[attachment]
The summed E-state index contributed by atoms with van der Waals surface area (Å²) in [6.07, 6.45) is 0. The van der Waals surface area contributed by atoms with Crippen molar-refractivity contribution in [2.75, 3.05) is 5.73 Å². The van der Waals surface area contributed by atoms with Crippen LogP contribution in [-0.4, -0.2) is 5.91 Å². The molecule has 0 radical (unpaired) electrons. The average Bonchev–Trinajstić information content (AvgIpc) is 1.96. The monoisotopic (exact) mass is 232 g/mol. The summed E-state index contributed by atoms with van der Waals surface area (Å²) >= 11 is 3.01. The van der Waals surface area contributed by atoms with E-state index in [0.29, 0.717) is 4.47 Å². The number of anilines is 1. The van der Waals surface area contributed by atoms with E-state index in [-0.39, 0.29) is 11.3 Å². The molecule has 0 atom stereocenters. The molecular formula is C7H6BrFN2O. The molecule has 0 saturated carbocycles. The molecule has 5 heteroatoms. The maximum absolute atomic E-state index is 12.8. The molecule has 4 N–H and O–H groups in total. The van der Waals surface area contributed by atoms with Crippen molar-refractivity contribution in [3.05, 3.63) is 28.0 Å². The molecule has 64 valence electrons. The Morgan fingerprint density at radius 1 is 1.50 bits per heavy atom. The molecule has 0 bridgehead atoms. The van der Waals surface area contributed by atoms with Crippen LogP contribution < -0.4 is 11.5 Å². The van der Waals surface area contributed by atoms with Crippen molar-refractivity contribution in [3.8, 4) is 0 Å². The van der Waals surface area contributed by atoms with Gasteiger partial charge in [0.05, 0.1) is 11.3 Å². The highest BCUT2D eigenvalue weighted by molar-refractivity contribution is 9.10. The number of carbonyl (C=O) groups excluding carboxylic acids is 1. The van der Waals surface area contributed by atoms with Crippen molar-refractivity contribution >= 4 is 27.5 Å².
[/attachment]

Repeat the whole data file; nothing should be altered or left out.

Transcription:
The summed E-state index contributed by atoms with van der Waals surface area (Å²) in [6.07, 6.45) is 0. The van der Waals surface area contributed by atoms with Crippen molar-refractivity contribution in [2.75, 3.05) is 5.73 Å². The van der Waals surface area contributed by atoms with Crippen LogP contribution in [-0.4, -0.2) is 5.91 Å². The molecule has 0 radical (unpaired) electrons. The average Bonchev–Trinajstić information content (AvgIpc) is 1.96. The monoisotopic (exact) mass is 232 g/mol. The summed E-state index contributed by atoms with van der Waals surface area (Å²) >= 11 is 3.01. The van der Waals surface area contributed by atoms with E-state index in [0.29, 0.717) is 4.47 Å². The number of anilines is 1. The van der Waals surface area contributed by atoms with E-state index in [-0.39, 0.29) is 11.3 Å². The molecule has 0 atom stereocenters. The molecular formula is C7H6BrFN2O. The molecule has 0 saturated carbocycles. The molecule has 5 heteroatoms. The maximum absolute atomic E-state index is 12.8. The molecule has 4 N–H and O–H groups in total. The van der Waals surface area contributed by atoms with Crippen molar-refractivity contribution in [3.05, 3.63) is 28.0 Å². The molecule has 64 valence electrons. The Morgan fingerprint density at radius 1 is 1.50 bits per heavy atom. The molecule has 0 bridgehead atoms. The van der Waals surface area contributed by atoms with Crippen LogP contribution < -0.4 is 11.5 Å². The van der Waals surface area contributed by atoms with Crippen molar-refractivity contribution in [3.8, 4) is 0 Å². The van der Waals surface area contributed by atoms with Gasteiger partial charge in [0.05, 0.1) is 11.3 Å². The highest BCUT2D eigenvalue weighted by molar-refractivity contribution is 9.10. The number of carbonyl (C=O) groups excluding carboxylic acids is 1. The van der Waals surface area contributed by atoms with Crippen molar-refractivity contribution >= 4 is 27.5 Å².